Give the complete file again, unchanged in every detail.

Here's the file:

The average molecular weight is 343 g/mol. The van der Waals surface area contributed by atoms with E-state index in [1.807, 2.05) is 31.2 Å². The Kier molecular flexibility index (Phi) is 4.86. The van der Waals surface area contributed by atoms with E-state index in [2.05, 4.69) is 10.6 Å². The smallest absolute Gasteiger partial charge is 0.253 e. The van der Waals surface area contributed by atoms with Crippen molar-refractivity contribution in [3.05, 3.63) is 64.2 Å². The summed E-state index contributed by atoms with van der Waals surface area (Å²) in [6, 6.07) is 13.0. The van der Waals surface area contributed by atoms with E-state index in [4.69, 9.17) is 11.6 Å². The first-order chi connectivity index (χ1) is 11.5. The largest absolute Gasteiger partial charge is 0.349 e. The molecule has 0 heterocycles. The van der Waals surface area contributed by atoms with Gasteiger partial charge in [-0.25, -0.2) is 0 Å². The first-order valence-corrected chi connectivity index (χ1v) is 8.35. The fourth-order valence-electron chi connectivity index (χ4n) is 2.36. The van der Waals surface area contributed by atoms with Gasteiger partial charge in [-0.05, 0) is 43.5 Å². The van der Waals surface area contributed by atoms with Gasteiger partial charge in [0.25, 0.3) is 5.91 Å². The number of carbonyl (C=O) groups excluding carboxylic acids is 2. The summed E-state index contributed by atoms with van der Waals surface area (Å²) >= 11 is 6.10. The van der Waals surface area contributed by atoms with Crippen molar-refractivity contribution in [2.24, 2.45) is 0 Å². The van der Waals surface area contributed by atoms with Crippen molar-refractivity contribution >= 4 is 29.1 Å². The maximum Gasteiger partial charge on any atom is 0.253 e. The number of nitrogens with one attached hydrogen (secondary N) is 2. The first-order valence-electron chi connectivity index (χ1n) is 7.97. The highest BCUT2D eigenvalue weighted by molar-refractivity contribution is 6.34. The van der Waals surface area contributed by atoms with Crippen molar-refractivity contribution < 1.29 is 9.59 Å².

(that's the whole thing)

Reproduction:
The average molecular weight is 343 g/mol. The van der Waals surface area contributed by atoms with E-state index in [1.807, 2.05) is 31.2 Å². The Kier molecular flexibility index (Phi) is 4.86. The van der Waals surface area contributed by atoms with E-state index in [2.05, 4.69) is 10.6 Å². The smallest absolute Gasteiger partial charge is 0.253 e. The van der Waals surface area contributed by atoms with Crippen molar-refractivity contribution in [3.05, 3.63) is 64.2 Å². The summed E-state index contributed by atoms with van der Waals surface area (Å²) in [6, 6.07) is 13.0. The van der Waals surface area contributed by atoms with E-state index in [4.69, 9.17) is 11.6 Å². The first-order chi connectivity index (χ1) is 11.5. The largest absolute Gasteiger partial charge is 0.349 e. The molecule has 0 heterocycles. The van der Waals surface area contributed by atoms with Gasteiger partial charge in [-0.25, -0.2) is 0 Å². The first-order valence-corrected chi connectivity index (χ1v) is 8.35. The fourth-order valence-electron chi connectivity index (χ4n) is 2.36. The van der Waals surface area contributed by atoms with Gasteiger partial charge in [-0.05, 0) is 43.5 Å². The van der Waals surface area contributed by atoms with Gasteiger partial charge in [0.25, 0.3) is 5.91 Å². The number of carbonyl (C=O) groups excluding carboxylic acids is 2. The summed E-state index contributed by atoms with van der Waals surface area (Å²) >= 11 is 6.10. The van der Waals surface area contributed by atoms with Crippen molar-refractivity contribution in [2.24, 2.45) is 0 Å². The van der Waals surface area contributed by atoms with Crippen molar-refractivity contribution >= 4 is 29.1 Å². The maximum Gasteiger partial charge on any atom is 0.253 e. The number of nitrogens with one attached hydrogen (secondary N) is 2. The first-order valence-electron chi connectivity index (χ1n) is 7.97. The highest BCUT2D eigenvalue weighted by molar-refractivity contribution is 6.34. The van der Waals surface area contributed by atoms with Crippen molar-refractivity contribution < 1.29 is 9.59 Å².